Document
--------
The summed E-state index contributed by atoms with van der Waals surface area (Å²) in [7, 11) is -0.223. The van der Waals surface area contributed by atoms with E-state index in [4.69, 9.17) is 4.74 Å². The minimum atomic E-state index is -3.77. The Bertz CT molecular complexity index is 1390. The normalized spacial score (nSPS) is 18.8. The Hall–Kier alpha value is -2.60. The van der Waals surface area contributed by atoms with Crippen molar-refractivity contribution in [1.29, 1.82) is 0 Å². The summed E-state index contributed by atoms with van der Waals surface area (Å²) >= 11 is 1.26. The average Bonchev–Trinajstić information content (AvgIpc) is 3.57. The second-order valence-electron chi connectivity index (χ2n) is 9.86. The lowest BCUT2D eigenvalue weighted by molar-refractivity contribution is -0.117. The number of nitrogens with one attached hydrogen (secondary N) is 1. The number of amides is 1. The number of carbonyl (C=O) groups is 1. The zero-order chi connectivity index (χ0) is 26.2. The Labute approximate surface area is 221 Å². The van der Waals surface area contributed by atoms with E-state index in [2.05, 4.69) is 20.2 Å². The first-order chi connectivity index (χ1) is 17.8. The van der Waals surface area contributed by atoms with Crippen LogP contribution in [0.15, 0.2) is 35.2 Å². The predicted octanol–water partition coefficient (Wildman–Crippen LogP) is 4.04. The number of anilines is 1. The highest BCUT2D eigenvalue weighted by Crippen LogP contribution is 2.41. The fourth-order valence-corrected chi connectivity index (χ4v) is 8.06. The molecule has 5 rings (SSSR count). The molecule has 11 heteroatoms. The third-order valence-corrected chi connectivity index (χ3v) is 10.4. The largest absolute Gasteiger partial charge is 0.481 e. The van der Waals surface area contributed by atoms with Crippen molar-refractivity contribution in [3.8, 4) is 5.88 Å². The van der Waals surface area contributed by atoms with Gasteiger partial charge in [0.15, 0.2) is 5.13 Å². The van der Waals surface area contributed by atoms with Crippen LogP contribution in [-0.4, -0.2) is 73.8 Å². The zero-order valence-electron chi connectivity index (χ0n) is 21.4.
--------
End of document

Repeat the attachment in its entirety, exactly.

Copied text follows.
The summed E-state index contributed by atoms with van der Waals surface area (Å²) in [7, 11) is -0.223. The van der Waals surface area contributed by atoms with E-state index in [4.69, 9.17) is 4.74 Å². The minimum atomic E-state index is -3.77. The Bertz CT molecular complexity index is 1390. The normalized spacial score (nSPS) is 18.8. The Hall–Kier alpha value is -2.60. The van der Waals surface area contributed by atoms with Crippen molar-refractivity contribution in [1.29, 1.82) is 0 Å². The summed E-state index contributed by atoms with van der Waals surface area (Å²) >= 11 is 1.26. The average Bonchev–Trinajstić information content (AvgIpc) is 3.57. The second-order valence-electron chi connectivity index (χ2n) is 9.86. The lowest BCUT2D eigenvalue weighted by molar-refractivity contribution is -0.117. The number of nitrogens with one attached hydrogen (secondary N) is 1. The number of amides is 1. The number of carbonyl (C=O) groups is 1. The zero-order chi connectivity index (χ0) is 26.2. The Labute approximate surface area is 221 Å². The van der Waals surface area contributed by atoms with E-state index in [2.05, 4.69) is 20.2 Å². The first-order chi connectivity index (χ1) is 17.8. The van der Waals surface area contributed by atoms with Crippen LogP contribution in [0.15, 0.2) is 35.2 Å². The predicted octanol–water partition coefficient (Wildman–Crippen LogP) is 4.04. The number of anilines is 1. The highest BCUT2D eigenvalue weighted by Crippen LogP contribution is 2.41. The fourth-order valence-corrected chi connectivity index (χ4v) is 8.06. The molecule has 5 rings (SSSR count). The molecule has 11 heteroatoms. The third-order valence-corrected chi connectivity index (χ3v) is 10.4. The largest absolute Gasteiger partial charge is 0.481 e. The van der Waals surface area contributed by atoms with Crippen molar-refractivity contribution in [3.8, 4) is 5.88 Å². The van der Waals surface area contributed by atoms with Gasteiger partial charge in [0.15, 0.2) is 5.13 Å². The van der Waals surface area contributed by atoms with Crippen LogP contribution in [-0.4, -0.2) is 73.8 Å². The zero-order valence-electron chi connectivity index (χ0n) is 21.4.